Oregon State: Craig Robinson is going to be up for re-election around the same time as his brother in law. Running mate Jared Cunningham could make the race exciting.

Stanford: Johnny Dawkins reeled in one of the best young point guards in the nation in Chasson Randle. Still looking for a reliable scorer with Jeremy Green gone.

UCLA: The Wear twins plus Josh Smith makes this a huge team, but the Bruins are still in need of a reliable point guard.

USC: The Trojans are losing Nikola Vucevic to the NBA and don’t look to have anything spectacular on the way in.

Washington: Top scorers Isaiah Thomas and Matthew Bryan-Amaning are gone, but the Huskies have a loaded freshman class coming in.

Washington State: Klay Thompson was a predictable loss, but the toughness of DeAngelo Casto will be missed as well. This team needs to find a new personality.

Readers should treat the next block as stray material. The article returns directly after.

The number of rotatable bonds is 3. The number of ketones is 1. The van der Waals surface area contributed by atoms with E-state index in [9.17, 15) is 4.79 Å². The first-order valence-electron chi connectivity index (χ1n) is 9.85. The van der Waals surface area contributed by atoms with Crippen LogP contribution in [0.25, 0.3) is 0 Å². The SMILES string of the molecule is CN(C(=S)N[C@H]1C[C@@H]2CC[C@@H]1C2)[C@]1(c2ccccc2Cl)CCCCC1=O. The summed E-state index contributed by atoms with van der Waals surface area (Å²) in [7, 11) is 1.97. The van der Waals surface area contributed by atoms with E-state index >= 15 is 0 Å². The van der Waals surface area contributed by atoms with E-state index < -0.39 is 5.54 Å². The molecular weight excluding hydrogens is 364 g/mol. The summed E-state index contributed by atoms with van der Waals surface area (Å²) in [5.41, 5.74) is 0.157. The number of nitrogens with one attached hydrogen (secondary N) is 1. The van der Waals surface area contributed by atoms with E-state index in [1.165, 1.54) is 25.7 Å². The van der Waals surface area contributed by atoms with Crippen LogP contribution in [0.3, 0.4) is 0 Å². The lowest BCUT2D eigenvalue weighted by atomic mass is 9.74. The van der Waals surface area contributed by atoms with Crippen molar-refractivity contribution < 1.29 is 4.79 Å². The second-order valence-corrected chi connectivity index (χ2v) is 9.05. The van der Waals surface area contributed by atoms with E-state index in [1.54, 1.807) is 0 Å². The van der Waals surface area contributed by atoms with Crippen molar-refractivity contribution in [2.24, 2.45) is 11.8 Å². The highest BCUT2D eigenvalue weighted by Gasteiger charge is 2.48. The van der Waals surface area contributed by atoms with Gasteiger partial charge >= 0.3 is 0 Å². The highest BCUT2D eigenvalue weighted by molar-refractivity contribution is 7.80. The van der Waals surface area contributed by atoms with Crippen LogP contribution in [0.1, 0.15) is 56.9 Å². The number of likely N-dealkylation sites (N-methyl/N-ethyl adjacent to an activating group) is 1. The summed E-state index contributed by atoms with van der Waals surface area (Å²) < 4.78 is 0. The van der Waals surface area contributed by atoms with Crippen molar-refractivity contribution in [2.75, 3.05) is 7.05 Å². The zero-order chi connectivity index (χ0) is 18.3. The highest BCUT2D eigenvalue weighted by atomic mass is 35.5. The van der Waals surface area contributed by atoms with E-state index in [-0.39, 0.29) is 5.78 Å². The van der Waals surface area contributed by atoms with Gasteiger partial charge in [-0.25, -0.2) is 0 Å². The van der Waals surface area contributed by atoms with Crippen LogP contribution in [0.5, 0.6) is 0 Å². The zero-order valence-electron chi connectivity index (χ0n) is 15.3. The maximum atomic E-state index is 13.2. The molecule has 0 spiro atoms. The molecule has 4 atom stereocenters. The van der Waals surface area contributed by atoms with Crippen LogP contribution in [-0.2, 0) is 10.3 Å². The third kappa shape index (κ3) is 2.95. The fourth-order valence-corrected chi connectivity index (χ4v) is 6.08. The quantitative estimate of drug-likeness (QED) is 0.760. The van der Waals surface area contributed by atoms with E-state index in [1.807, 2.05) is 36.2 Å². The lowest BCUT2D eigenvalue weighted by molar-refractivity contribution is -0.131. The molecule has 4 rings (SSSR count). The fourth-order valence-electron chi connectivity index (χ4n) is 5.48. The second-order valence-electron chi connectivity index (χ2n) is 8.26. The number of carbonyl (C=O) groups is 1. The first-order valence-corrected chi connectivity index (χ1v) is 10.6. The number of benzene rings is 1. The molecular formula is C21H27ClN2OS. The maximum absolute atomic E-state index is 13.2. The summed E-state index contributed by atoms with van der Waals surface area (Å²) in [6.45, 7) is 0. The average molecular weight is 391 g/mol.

Utah: With a new head coach and transfers going in and out all over the place, this team is starting from scratch.


Photos: US Presswire

Big East Conference Catch-up

Posted on: May 13, 2011 4:35 pm
Edited on: May 13, 2011 4:39 pm
 

Recruiting Notebook: Thornwell on the rise

Posted by Jeff Borzello

The class of 2013 is going to be known for its depth at the wing position, and one player making his way up the rankings is Sindarius Thornwell.

Thornwell, a 6-foot-4 sophomore from Lancaster (S.C.), makes an immediate impact because of his length and athleticism. He handles the ball and distributes well for someone his size, and is also adept at finishing.

“I’m quick and I can handle the ball,” Thornwell said. “I’m always attacking and I play defense.”

Plenty of colleges have taken notice of the versatile 2013 prospect.

Thornwell currently holds offers from South Carolina, Clemson, Tennessee State, Georgia Southern and Charlotte. He also has interest from Louisville, UCF and the entire ACC besides North Carolina and Duke.